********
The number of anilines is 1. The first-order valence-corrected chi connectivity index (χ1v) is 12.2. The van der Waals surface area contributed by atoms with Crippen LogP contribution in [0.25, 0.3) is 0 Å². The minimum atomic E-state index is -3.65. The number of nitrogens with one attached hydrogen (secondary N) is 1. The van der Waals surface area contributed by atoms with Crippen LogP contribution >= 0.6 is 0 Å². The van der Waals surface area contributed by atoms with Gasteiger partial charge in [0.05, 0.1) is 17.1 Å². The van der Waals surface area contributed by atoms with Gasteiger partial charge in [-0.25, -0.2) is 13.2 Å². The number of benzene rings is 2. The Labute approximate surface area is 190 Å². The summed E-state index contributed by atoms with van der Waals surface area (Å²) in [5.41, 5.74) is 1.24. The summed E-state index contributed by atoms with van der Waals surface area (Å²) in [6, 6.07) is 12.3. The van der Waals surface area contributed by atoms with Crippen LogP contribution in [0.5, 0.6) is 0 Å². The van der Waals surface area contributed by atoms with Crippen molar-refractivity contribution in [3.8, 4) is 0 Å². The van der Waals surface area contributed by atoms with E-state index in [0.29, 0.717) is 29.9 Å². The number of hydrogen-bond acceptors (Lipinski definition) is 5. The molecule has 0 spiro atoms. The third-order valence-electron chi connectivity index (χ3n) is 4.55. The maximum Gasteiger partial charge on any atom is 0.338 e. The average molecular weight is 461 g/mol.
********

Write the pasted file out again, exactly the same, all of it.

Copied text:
The number of anilines is 1. The first-order valence-corrected chi connectivity index (χ1v) is 12.2. The van der Waals surface area contributed by atoms with Crippen LogP contribution in [0.25, 0.3) is 0 Å². The minimum atomic E-state index is -3.65. The number of nitrogens with one attached hydrogen (secondary N) is 1. The van der Waals surface area contributed by atoms with Crippen LogP contribution >= 0.6 is 0 Å². The van der Waals surface area contributed by atoms with Gasteiger partial charge in [0.05, 0.1) is 17.1 Å². The van der Waals surface area contributed by atoms with Gasteiger partial charge in [-0.25, -0.2) is 13.2 Å². The number of benzene rings is 2. The Labute approximate surface area is 190 Å². The summed E-state index contributed by atoms with van der Waals surface area (Å²) in [5.41, 5.74) is 1.24. The summed E-state index contributed by atoms with van der Waals surface area (Å²) in [6, 6.07) is 12.3. The van der Waals surface area contributed by atoms with Crippen LogP contribution in [0.5, 0.6) is 0 Å². The van der Waals surface area contributed by atoms with Crippen molar-refractivity contribution in [3.8, 4) is 0 Å². The van der Waals surface area contributed by atoms with E-state index in [0.29, 0.717) is 29.9 Å². The number of hydrogen-bond acceptors (Lipinski definition) is 5. The molecule has 0 spiro atoms. The third-order valence-electron chi connectivity index (χ3n) is 4.55. The maximum Gasteiger partial charge on any atom is 0.338 e. The average molecular weight is 461 g/mol.